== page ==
An antagonist opposes or reverses a movement

A fixator is a specialized synergist and it immobilizes the origin of a prime mover so all tension is at the insersion

Agonists (prime movers) are responsible for producing a particular movement


Know what the term biceps, triceps, or quadriceps that forms part of a muscle's name, what does it tell you about the muscle.

The bicep has two heads, the tricep has three heads, and the quadriceps have four heads


Be able to draw and identify the various types of levers. Make sure you know the placement of the fulcrum, the load and the effort. FIRST CLASS

card image

Be able to draw and identify the various types of levers. Make sure you know the placement of the fulcrum, the load and the effort. SECOND CLASS

card image

Be able to draw and identify the various types of levers. Make sure you know the placement of the fulcrum, the load and the effort. THIRD CLASS

card image
card image

Identify the muscles

A is the levator scapulae

B is the trapezius

C is the teres major and minor

D is the infraspinatus

E is the latissimus dorsi

card image

Identify the muscles

A is the sternocleidomastoid

B is the deltoid

C is the pectoral minor

D is the coracobrachialis

E is the external intercostal


Know what type of muscle assists an agonist by causing a like movement or by stabilizing a joint over which an agonist acts.

A synergist


Name the muscles of the hamstrings.

Semitendinosus, semimembranosus, biceps femoris.


What is flexion? Know general location on body

This is a movement that decreases the angle between two body parts.


What is abduction? Know general location on body

This is a movement away from the midline – just as abducting someone is to take them away. For example, abduction of the shoulder raises the arms out to the sides of the body.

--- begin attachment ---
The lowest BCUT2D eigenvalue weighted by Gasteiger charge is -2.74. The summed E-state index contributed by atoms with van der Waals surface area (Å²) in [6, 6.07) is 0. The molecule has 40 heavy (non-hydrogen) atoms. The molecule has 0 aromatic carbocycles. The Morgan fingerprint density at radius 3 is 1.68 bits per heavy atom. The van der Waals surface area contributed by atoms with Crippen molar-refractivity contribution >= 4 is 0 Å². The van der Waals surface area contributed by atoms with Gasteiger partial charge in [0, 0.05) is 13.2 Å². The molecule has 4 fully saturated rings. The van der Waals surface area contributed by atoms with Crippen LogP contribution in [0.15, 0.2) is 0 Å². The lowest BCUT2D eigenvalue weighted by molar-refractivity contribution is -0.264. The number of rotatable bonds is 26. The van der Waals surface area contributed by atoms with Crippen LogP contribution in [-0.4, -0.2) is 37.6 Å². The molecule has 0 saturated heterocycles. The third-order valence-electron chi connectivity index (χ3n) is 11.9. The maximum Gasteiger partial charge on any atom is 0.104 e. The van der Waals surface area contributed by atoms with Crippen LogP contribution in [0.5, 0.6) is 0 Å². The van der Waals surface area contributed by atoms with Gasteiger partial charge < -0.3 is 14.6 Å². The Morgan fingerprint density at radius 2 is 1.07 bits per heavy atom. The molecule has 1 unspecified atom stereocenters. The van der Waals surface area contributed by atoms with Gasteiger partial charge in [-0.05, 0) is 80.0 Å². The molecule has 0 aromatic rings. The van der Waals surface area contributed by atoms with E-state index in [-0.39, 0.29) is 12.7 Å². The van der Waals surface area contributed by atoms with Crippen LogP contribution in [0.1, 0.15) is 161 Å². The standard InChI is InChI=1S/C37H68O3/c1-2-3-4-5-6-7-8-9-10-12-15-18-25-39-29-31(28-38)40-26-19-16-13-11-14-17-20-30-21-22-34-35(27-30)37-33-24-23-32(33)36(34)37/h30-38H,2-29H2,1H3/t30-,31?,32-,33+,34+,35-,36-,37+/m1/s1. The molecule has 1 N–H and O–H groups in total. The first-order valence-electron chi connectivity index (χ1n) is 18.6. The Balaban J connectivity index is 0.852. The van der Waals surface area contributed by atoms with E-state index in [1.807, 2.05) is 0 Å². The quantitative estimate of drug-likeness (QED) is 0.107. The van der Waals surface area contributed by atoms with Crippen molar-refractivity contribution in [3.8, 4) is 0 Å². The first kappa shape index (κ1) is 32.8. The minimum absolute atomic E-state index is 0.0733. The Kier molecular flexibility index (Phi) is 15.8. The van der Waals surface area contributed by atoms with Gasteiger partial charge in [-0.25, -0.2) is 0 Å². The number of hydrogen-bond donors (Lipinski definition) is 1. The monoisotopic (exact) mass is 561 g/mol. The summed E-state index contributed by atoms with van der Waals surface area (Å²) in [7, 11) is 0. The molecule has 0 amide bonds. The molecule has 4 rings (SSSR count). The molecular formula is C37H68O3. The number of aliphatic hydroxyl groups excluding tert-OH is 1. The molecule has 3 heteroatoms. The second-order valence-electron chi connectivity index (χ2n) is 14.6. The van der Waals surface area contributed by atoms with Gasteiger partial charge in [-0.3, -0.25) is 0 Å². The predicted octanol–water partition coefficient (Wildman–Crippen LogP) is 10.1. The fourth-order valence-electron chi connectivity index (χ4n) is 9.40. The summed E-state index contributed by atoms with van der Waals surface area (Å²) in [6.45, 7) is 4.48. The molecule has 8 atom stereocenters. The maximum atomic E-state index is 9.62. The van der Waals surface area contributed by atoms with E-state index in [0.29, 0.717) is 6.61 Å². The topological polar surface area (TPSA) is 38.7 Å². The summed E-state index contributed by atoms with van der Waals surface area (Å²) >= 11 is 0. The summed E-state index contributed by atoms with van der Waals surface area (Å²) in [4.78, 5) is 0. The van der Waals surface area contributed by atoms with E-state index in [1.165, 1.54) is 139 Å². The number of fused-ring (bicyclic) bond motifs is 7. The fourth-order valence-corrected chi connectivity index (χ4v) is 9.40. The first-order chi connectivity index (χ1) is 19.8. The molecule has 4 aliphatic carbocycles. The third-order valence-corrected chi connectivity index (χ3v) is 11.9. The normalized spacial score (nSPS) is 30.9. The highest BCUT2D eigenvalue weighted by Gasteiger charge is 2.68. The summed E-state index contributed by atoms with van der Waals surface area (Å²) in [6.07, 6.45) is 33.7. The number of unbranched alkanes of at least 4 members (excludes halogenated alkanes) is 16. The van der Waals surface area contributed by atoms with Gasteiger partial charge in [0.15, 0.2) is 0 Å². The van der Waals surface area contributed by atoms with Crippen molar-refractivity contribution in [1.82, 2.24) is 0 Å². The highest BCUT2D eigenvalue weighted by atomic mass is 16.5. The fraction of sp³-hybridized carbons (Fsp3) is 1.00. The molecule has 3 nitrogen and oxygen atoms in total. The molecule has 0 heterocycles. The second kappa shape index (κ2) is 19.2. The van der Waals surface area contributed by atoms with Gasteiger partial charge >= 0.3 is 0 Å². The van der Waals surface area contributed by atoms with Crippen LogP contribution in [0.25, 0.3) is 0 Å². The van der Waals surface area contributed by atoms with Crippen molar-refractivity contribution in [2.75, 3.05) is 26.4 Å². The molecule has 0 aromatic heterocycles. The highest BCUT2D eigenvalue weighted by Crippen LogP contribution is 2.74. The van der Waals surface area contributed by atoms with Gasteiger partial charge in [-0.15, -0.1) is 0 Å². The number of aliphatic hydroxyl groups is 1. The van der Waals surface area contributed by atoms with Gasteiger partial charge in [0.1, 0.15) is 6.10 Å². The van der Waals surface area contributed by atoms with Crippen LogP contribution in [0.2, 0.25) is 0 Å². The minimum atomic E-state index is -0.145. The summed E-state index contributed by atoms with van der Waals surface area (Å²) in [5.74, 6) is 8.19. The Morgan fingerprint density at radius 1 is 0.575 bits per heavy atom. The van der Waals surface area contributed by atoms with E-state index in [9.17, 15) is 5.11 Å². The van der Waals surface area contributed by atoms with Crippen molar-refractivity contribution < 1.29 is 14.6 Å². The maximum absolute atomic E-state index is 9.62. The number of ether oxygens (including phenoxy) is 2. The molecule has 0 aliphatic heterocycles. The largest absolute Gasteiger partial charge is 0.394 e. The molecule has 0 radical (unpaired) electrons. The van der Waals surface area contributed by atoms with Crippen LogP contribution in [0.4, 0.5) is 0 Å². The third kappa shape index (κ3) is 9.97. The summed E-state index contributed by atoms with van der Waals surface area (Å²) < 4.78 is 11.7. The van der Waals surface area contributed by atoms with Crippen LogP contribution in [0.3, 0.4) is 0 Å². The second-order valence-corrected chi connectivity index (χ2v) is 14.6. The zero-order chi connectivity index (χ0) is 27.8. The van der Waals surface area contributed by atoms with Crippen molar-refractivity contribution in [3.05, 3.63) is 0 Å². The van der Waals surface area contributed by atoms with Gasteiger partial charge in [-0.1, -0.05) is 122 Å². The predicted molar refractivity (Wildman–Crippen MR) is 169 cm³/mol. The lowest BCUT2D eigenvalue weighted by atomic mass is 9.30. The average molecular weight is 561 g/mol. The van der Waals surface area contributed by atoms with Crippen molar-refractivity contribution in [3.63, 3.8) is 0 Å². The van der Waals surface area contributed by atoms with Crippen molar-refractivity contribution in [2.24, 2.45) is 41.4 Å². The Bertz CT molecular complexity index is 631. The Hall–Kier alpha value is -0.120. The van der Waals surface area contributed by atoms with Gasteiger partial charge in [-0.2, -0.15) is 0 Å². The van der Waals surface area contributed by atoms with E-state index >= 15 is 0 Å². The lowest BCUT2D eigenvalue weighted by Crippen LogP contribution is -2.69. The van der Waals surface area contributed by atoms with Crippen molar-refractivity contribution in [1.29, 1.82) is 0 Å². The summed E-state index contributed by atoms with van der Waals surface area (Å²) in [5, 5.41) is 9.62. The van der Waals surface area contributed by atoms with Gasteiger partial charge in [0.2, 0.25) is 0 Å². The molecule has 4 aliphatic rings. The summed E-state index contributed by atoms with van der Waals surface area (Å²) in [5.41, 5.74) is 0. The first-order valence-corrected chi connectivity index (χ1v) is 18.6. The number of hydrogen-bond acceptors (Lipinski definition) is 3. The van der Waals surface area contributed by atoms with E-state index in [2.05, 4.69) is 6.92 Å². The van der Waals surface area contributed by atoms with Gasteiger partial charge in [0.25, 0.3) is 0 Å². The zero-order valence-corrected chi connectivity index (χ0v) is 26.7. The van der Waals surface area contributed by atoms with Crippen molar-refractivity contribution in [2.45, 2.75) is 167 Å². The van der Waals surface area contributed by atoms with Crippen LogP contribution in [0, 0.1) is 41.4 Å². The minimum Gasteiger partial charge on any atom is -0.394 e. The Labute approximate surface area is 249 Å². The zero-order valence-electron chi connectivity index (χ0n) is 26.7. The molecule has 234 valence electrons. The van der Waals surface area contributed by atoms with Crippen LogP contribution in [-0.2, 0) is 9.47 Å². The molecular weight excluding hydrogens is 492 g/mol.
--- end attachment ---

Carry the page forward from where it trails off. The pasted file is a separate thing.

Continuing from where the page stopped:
What is adduction? Know general location on body

This is a movement towards the mid line. Adduction of the hip squeezes the legs together.


What is extension? Know general location on body

This is a a movement that increases the angle between two body parts.


How are muscles classified?

Voluntary or involuntary. Slow twitch or fast twitch


Know what muscles make up the abdomen in order.

The rectus abdominus, the external obliques, internal obliques, and the transversus abdominus


Name the chewing muscles

The masseter, pterygoids, and the temporalis


Know what makes up the quadriceps

The rectus femorus, the vastus lateralis, the vastus medialis, and the vastus intermedius

Related pages

the labia majora encloses all of the following exceptionization energy of csessentials of anthropologyis cholesterol synthesized by the bodyhematopoietic tissue locationplate count techniqueserous salivawhat does the nasal cavity do in the respiratory systemaxial skullclonorchis sinensis ovathurgood marshall obituaryblock and tackle rigginggibbs free energy enthalpycampbell biology test bank pdfiliac region painstreptococcus pneumoniae normal floradescribe the unique anatomical features of cardiac musclenonforfeiture options life insurancemedical terminology female reproductive systemepithelial and connective tissue identification picturesthe antibodies found in mucus saliva and tears arewhat is spongiosisnumbers in portuguese 1-10afman 23-110 usaf supply manualbroth culture microbiologydifference between uracil and thyminefundamentals of anatomy and physiology 7th edition pdfwhy is the clavicle at risk to fractureinborn or intrinsic reflexes arewhat is auriclesganglia outside cnsthe amendments 1-27heent exambacterial replication forkcarries urine to the bladderglycolysis functionprotein synthesis in prokaryoteswhat are inactive gasesbinomial probability helpmasteringaandposmoconformers are animals thatair moves into the lungs becausehow does assemblage primarily differ from other sculptural processesmucosa subdivisions of the layerlarge intestine diagramword chapter 3 flashcardsinsertion and origin of musclesmeaning of phospholipidsleucon spongewhere does the absorption of nutrients occurflexes the wristadenine dna or rnauniport proteinwhat hormone stimulates growth and secretion of the thyroid glandsynonyms for inlethesi 3rd editionleukocytes normal valuesstratified non keratinized squamous epitheliummastering a&pwhat are the mechanical processes that take place during digestiondefine osteonanatomy and physiology printable study guidessheep brain labtexas reality check comhuman anatomy & physiology 9th edition mariebsimple cuboidal structurethe autonomic nervous system is also called thedefine fi02alloy mixture or compoundstructure and function of the mammary glandsfour bones containing paranasal sinusesdescribe the role of passive transport in urine formationhormones or paracrines that inhibit gastric secretionlines of zahn usmlerange for hematocrit